I've had a lot of questions and comments about the 2012 IZOD IndyCar Series' on-board, driver-controlled fuel mixture switch so I thought we'd explore the effect this switch has on racing.
Many people relate the fuel mixture switch to fuel mileage racing but that's not necessarily accurate. Many times we hear from drivers and teams about the need to save fuel, but why?
Here are some examples:
- During pit stops, changing tires and adding fuel are completed almost simultaneously, so in order to reduce the stop time with a lightning-fast tire change, it's quicker if less fuel is added.
- Opting for an alternate strategy by adding less fuel results in a shorter pit stop that can lead to a gain of position, particularly when teams don't change tires.
- If the laps remaining and the fuel required to make it to the end don't equate, teams will save fuel to avoid having to make an extra stop for a splash.
- Sometimes teams elect to short-fill (take on less than a full tank) in order to try and gain positions during a stop, resulting in the need to save fuel later in the stint and get back on sequence.
Through the years, both CART and IndyCar have tried racing with and without a mixture switch but it's made little difference. I remember a CART race at Fontana (RIGHT) where the entire field was drafting nose to tail at a reduced speed in order to save fuel and get to the end. Mixture switch or not, the same thing would have happened in order to make the final stint without stopping.
You could argue it's actually safer to have an on-board switch, particularly on speedways. The driver still runs flat-out, but at a slightly slower speed due to less fuel being consumed by the engine – therefore creating less power – rather than having to lift off the gas to save fuel. Either way, the requirement of wanting to make a certain fuel mileage while racing will never go away. Only the driver can control his or her own foot so the driver will always have the final say.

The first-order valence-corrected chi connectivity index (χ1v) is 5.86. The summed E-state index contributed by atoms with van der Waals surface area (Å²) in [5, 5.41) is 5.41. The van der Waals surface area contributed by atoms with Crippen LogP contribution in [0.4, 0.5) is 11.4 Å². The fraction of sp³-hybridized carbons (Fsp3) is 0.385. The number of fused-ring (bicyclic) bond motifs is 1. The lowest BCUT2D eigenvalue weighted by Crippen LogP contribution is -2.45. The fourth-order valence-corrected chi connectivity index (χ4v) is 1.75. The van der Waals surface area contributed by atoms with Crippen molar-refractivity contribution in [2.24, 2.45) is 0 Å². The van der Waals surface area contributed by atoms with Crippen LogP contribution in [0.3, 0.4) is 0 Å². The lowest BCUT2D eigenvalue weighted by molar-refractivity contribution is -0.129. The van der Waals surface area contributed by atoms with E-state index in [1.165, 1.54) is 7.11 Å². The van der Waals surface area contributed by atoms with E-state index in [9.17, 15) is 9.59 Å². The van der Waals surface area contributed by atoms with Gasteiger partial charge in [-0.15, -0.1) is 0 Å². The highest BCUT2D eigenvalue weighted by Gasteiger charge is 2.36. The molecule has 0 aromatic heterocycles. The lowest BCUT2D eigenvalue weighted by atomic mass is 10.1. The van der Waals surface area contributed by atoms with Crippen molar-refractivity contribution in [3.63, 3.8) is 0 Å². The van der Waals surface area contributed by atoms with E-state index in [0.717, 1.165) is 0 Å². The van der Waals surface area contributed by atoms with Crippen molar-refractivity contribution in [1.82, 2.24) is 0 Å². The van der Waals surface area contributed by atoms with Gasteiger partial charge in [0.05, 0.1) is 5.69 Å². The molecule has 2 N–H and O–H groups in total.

The distance of the races is important when miles-per-gallon/distance is calculated but, with the possibility of unanticipated yellows, things quickly become very unpredictable for teams. IndyCar considers a number of factors when calculating a race distance, such as miles per gallon and distance covered per tank of fuel, along with the television broadcast window.
With IndyCar having multiple engine manufacturers in 2012, there may be a need for one to run lean for a portion of a race for any number of reasons but generally there's a level of risk associated. It's quite unlikely all engines will achieve the same fuel mileage, particularly early on in their competition cycle. Like many things in racing, risk quite often equals reward and that can be exciting. Teams may have miscalculated on their setup or downforce required, and running lean may be a way to hang in there until their next pit stop when they can make adjustments. Sometimes being able to use more fuel than others may work to a team's advantage due to unforeseen circumstances allowing drivers to hang in the draft and still be in with a fighting chance.
My personal conclusion is that saving fuel has always been and will always be a part of racing in some way. Is the mixture switch really a bad thing or just an alternative way to go about saving fuel during a race?
Generally, each individual team controls most aspects of racing and that's how it should be. Fuel mileage is merely one of those aspects, and IndyCar's job is to provide a set quantity of fuel to be used during any given race. Teams may utilize fuel as they wish, just as they do with tires or downforce levels. Tire pressure adjustments or downforce changes are tools teams can use throughout a race. You need to use all options to the best of your ability to beat the competition. So, naturally, many races have been won and will continue to be won by teams and drivers outsmarting the competition by doing a better job of saving fuel in some way.
Maybe if saving fuel wasn't such a focal point from teams or television commentators, or if it wasn't the subject of the driver's first comments after stepping out of the car at the end of a race, it might be less of an issue…
As far as the rest of the 2012 car is concerned, things are moving on schedule and we are on pace with a targeted July date to have a prototype on track. It's a complex project because we're designing the car as we go and the design will have an impact on the final rules.
Thanks for reading and Happy Holidays,